Beyond Monumentality: Looking Past the Pyramids of Cochasquí, Ecuador
Author(s): Ryan Hechler
The northern highland Ecuadorian site of Cochasquí is one of the country’s most respected archaeological resources. Investigations by archaeologists Jacinto Jijón y Caamaño (1910s), Max Uhle (1932), and Udo Oberem (1964-65) had principally focused on this Late Period site’s highly visible quadrangular earthen pyramids, which can reach heights of approximately 20 meters. The archaeological and public fascination with the visibly monumental has long diverted attention away from between and beyond the pyramids. To ameliorate this research deficiency, the Proyecto Arqueológico Cochasquí-Mojanda was established in the summer of 2016. Long prior to the 1979 creation of a provincial government-administered park to protect the site’s pyramids, the earliest archaeological mentions of Cochasquí were about ceramics looted from the site area in the 19th century. With the introduction of controlled archaeological investigations, ceramics recovered from the site and surrounding area have demonstrated a regionally diverse political economy, with pottery having origins from the Ecuadorian montañas, Amazon, southern Colombian highlands, and even Inka ceramics as well as Inka-influenced ceramics. Additionally, examples of allochthonous obsidian artifacts have been recovered. Aside from such material, recent research has discovered unique spaces in between and just beyond the pyramids that challenges the previously perceived nature of the site.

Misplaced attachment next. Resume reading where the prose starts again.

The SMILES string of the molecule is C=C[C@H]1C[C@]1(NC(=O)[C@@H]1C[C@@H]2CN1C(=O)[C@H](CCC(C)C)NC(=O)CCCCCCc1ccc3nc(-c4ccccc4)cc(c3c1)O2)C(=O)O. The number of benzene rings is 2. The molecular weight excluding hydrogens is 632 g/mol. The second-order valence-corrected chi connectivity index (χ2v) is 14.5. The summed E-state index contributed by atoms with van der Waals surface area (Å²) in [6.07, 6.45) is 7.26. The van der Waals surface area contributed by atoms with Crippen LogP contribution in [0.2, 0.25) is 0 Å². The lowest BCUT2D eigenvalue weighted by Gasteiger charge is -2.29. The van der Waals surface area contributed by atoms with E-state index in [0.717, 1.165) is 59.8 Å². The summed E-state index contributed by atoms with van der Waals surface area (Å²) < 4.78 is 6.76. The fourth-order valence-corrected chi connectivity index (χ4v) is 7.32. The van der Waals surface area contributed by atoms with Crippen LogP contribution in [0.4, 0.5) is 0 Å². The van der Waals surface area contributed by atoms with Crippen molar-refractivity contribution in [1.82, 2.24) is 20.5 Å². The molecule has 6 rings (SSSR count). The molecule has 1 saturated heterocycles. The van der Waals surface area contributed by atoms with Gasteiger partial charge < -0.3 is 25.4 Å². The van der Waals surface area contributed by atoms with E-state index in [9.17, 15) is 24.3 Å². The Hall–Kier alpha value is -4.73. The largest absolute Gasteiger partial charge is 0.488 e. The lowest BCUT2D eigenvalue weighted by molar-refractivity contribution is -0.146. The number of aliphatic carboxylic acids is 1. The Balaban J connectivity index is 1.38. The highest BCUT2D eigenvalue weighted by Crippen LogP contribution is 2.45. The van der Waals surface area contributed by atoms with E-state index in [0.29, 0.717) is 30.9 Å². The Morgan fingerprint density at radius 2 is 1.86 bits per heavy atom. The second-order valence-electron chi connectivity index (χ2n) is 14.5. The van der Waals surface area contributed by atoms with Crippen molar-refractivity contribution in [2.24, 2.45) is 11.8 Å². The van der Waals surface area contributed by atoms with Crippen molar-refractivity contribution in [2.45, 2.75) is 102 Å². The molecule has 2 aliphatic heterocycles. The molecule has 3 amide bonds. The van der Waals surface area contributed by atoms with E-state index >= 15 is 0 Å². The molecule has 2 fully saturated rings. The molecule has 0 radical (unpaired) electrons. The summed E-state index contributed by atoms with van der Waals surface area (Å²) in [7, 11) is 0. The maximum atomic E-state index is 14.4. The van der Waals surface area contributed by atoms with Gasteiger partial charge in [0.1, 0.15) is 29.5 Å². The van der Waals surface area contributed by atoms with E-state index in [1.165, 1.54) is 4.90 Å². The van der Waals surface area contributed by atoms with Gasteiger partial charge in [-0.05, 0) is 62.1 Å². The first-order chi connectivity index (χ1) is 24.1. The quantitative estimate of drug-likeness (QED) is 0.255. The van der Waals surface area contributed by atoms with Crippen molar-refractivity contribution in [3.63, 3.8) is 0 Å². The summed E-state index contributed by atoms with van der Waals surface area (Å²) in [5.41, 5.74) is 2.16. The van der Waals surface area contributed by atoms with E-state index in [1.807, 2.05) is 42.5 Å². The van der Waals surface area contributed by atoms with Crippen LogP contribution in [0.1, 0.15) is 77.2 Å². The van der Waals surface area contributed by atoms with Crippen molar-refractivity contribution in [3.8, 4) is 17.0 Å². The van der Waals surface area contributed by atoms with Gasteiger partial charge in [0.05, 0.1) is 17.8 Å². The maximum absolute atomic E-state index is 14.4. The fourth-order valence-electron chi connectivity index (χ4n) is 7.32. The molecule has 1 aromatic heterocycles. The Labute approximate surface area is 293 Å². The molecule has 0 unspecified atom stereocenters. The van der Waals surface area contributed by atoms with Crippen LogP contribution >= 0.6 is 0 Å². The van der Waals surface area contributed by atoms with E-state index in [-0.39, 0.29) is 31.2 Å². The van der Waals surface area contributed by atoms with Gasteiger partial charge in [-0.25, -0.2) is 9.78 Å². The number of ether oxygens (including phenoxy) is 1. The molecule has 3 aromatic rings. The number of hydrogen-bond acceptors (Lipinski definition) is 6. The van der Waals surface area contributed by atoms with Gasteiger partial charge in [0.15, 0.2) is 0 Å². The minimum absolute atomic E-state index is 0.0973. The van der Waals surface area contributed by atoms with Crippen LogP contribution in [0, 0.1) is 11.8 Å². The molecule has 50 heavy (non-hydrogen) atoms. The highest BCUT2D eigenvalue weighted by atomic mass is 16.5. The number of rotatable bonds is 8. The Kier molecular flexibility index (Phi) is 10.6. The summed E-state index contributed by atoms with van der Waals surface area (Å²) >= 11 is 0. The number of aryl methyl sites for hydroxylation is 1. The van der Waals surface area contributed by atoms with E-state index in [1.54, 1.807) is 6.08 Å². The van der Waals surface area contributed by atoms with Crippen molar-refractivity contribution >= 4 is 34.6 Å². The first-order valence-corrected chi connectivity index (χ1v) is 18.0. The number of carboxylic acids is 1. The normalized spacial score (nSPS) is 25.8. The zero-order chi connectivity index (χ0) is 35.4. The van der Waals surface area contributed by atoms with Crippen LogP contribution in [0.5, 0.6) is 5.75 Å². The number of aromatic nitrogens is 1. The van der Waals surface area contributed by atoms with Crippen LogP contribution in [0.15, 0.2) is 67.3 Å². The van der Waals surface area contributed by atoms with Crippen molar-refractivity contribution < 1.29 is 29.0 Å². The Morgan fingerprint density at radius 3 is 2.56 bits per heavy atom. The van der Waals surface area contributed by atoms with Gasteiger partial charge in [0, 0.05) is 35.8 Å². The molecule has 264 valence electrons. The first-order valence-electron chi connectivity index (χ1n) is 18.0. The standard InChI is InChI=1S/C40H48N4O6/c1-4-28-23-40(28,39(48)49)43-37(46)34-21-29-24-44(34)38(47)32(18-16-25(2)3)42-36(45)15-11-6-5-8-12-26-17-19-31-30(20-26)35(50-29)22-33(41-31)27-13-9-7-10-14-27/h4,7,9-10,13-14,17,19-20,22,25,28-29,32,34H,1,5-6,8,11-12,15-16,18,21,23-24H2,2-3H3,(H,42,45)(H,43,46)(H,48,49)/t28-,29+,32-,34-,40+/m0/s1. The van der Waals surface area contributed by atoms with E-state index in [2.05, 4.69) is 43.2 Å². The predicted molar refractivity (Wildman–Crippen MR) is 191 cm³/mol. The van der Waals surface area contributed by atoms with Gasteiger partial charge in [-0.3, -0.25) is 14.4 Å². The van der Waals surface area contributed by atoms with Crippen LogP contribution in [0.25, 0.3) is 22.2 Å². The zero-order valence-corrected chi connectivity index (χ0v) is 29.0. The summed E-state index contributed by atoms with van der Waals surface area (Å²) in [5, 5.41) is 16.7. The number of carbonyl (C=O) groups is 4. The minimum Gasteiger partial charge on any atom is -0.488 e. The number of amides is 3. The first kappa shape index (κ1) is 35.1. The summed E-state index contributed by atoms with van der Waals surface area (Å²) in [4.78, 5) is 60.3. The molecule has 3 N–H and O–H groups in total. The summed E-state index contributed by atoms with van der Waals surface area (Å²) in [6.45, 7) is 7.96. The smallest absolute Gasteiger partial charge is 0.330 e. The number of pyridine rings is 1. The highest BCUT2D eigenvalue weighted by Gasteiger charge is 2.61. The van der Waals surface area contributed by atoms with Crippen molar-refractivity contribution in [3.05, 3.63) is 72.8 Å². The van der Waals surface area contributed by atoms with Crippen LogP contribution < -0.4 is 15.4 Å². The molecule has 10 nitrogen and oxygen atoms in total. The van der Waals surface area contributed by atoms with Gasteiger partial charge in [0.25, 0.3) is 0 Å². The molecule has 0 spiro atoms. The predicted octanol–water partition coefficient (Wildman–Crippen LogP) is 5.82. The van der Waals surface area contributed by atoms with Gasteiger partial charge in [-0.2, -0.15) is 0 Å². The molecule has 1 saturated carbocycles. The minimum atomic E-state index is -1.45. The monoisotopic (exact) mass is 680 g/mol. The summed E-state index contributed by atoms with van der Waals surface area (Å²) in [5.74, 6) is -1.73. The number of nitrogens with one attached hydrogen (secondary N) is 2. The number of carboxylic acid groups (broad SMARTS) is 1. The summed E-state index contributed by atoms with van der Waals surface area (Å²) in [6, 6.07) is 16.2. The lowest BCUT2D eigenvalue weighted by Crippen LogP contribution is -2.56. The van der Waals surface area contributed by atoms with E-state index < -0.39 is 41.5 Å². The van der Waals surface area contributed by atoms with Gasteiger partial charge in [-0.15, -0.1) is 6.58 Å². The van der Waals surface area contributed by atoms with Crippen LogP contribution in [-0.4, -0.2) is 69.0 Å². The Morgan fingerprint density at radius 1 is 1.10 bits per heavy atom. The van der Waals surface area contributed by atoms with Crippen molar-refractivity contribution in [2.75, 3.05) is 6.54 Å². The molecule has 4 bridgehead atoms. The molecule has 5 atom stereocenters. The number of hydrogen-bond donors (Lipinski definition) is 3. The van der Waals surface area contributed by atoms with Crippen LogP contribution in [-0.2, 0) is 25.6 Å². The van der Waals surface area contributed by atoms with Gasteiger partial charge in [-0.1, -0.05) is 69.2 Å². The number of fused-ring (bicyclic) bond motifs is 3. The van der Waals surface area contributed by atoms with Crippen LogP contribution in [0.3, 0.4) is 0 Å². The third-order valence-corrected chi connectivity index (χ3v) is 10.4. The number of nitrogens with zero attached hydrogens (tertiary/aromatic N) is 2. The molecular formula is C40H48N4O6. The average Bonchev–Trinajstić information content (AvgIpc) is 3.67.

Cite this Record
Beyond Monumentality: Looking Past the Pyramids of Cochasquí, Ecuador. Ryan Hechler. Presented at The 81st Annual Meeting of the Society for American Archaeology, Vancouver, British Columbia. 2017 ( tDAR id: 431340)
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min long: -93.691; min lat: -56.945 ; max long: -31.113; max lat: 18.48 ;
Abstract Id(s): 16684